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Lack of diversity in children’s books makes people feel excluded, says author

A child reading Let Out Your Hair by Trish Cooke (Tangle Teezer/PA)
A child reading Let Out Your Hair by Trish Cooke (Tangle Teezer/PA)

The lack of black characters in children’s books leads to people being made to feel excluded and unimportant, an author of a series of new stories has said.

Trish Cooke, who has written three new books in a series titled HairyTales, said more needs to be done to ensure children can access stories which feature a diverse range of characters.

“I think it is just a conversation that shouldn’t still need to be had,” she told the PA news agency.

She added: “It is not just for black children to see themselves in books. It is for everyone to see black children or black characters in books because if they are missing, that’s telling us a story, that’s saying something.

“That’s saying that they are not important enough to have stories about them.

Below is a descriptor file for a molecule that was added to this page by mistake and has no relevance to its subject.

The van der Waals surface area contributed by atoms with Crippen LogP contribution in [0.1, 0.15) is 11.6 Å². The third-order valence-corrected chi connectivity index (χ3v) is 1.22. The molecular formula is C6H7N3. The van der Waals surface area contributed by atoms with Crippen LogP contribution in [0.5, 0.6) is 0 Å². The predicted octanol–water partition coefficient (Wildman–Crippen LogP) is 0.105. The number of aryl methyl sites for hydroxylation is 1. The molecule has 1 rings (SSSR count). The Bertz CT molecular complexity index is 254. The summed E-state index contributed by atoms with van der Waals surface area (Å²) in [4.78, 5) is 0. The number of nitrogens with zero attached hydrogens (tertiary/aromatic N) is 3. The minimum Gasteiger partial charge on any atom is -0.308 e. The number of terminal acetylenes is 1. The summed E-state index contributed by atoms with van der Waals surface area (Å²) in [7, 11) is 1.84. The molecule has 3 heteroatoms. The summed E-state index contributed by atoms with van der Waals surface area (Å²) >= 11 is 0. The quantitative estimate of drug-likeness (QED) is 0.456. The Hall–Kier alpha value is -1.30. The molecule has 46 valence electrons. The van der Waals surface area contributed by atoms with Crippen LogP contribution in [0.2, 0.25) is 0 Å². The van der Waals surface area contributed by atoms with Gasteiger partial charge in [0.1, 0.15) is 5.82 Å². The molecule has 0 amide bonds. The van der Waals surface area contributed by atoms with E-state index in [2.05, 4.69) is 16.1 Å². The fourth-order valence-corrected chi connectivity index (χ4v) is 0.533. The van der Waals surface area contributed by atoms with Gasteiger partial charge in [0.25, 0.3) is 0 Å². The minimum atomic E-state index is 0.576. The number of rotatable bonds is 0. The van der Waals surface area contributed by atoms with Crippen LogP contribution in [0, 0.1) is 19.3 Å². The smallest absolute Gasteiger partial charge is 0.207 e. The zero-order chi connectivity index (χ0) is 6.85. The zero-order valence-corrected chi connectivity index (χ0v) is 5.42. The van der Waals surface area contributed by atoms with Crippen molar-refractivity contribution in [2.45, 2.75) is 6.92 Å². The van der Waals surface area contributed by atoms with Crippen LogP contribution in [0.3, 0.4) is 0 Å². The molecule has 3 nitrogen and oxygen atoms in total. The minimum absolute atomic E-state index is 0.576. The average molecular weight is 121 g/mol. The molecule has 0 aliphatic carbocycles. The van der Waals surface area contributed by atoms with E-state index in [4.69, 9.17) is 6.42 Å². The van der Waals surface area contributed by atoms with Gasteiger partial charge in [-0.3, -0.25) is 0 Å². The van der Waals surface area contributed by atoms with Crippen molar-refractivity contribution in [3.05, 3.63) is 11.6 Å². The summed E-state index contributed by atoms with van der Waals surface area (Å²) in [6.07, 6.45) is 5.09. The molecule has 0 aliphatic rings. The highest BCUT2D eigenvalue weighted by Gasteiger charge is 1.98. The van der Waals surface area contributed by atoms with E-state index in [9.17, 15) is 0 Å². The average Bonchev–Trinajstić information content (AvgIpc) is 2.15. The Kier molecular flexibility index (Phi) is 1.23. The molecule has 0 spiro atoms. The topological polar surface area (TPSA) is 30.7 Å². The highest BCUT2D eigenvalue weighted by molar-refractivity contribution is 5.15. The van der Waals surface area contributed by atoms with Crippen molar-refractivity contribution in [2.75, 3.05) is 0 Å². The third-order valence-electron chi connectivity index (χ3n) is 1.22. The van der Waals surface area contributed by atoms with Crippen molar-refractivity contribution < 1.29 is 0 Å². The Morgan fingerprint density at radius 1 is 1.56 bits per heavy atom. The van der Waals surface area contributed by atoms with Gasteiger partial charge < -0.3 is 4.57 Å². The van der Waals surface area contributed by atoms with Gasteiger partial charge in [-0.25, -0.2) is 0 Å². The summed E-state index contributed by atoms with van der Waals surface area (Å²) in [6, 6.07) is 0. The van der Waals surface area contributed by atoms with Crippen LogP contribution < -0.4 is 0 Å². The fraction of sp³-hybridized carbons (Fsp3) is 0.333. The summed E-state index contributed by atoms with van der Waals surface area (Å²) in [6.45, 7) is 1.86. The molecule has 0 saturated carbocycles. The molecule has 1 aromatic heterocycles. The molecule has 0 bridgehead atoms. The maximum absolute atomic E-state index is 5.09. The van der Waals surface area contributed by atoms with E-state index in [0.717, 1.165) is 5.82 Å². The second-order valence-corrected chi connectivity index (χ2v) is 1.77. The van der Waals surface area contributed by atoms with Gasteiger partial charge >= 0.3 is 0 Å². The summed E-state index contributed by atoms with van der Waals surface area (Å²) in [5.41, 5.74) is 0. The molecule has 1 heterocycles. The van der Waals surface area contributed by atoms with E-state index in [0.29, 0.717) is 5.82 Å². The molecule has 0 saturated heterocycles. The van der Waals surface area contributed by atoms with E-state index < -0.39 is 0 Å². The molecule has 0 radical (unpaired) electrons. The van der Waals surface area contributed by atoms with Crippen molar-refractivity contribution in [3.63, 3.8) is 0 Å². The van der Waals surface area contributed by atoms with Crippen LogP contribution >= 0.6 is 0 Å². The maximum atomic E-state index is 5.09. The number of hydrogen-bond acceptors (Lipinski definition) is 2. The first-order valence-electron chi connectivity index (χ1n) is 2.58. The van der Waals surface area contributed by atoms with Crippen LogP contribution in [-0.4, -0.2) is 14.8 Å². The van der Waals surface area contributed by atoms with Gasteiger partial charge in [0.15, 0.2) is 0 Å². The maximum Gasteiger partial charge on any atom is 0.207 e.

“By excluding us, that’s for me saying we are not important and I think for children to start thinking that they are not important, that’s not good.”

Trish Cooke
Trish Cooke has written three new books in a series titled HairyTales (Trish Cooke/PA)

Children need to be able to see themselves represented in books, she said, adding: “They need their self-esteem to be raised, not trodden on.”

Her three books are titled Zel, Let Out Your Hair, The Puppet Who Wanted Hair and Jackson And The Hair Stalk.

All the stories feature black characters whose hair features in the plot of the story.

“People need to feel good about themselves, especially if they have been oppressed and made not to feel good about their features and their hair,” she said.

Cooke added that she did not see herself represented in books when she was growing up.

“As a child I didn’t realise there was something missing until I got older,” she said.

“You can’t articulate it as a child, you don’t know what it is, you just feel a sense of unbelonging, you feel a sense of being excluded.”

She added: “I was always surrounded by black culture, but at school it wasn’t there and in literature definitely it wasn’t there.”

The HairyTales series, which was commissioned by haircare brand Tangle Teezer and children’s book subscription service Woke Babies, is being distributed to 61 schools in London and is available for purchase in the UK and the US from Thursday.

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